Tim O’Brien’s The Things They Carried
I’m (finally!) reading The Things They Carried. I don’t know if I’ll do a full review because I’m pretty sure everyone knows how awesome this book is already. If you don’t know, it’s awesome.
The Things They Carried was a finalist for the Pulitzer Prize and the National Book Critics Circle Award, and won the French Prix du Meilleur Livre Étranger. It just so happens that 2010 is the twentieth anniversary of its publication, so Houghton Mifflin Harcourt has reissued the hardcover and the paperback with new jackets. I know, I know, it’s a really big deal or something.
The title story is so fantastic. I love the endless lists of what the soldiers were carrying (how did they carry it all?) and the poesy of O’Brien’s language.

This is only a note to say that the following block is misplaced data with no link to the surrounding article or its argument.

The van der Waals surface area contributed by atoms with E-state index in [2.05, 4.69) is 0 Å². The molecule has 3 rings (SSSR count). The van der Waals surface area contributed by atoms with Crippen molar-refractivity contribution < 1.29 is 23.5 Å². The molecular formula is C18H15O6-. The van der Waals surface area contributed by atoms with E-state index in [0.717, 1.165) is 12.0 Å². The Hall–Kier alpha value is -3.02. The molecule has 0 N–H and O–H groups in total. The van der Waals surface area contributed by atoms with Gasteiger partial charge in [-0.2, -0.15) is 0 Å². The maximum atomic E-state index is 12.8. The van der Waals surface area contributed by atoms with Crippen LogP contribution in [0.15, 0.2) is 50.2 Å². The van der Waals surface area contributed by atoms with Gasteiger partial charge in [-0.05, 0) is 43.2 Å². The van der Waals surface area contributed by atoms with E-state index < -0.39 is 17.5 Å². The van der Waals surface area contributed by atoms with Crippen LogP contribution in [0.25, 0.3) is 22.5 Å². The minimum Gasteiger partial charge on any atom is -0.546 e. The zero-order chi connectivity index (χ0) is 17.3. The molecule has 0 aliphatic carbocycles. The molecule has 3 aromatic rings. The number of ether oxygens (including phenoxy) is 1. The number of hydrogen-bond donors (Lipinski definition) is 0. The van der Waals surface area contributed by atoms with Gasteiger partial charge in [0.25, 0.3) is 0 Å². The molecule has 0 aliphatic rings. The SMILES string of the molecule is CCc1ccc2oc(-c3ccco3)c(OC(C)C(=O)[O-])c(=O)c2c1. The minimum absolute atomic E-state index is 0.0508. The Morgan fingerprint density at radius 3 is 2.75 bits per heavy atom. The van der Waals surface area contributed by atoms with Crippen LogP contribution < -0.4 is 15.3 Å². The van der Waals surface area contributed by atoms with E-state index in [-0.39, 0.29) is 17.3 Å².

Every third or fourth man carried a claymore antipersonnel mine, 3.5 pounds with its firing device. They all carried fragmentation grenades, 14 ounces each. They all carried at least one M-18 colored smoke grenade, 24 ounces. Some carried CS or tear gas grenades. Some carried white phosphorous grenades. They carried all they could bear and then some, including a silent awe for the terrible power of the things they carried.
Here’s the transcript from a fabulous interview with O’Brien from NPR’s Talk of the Nation.
Seems like everyone’s carrying something.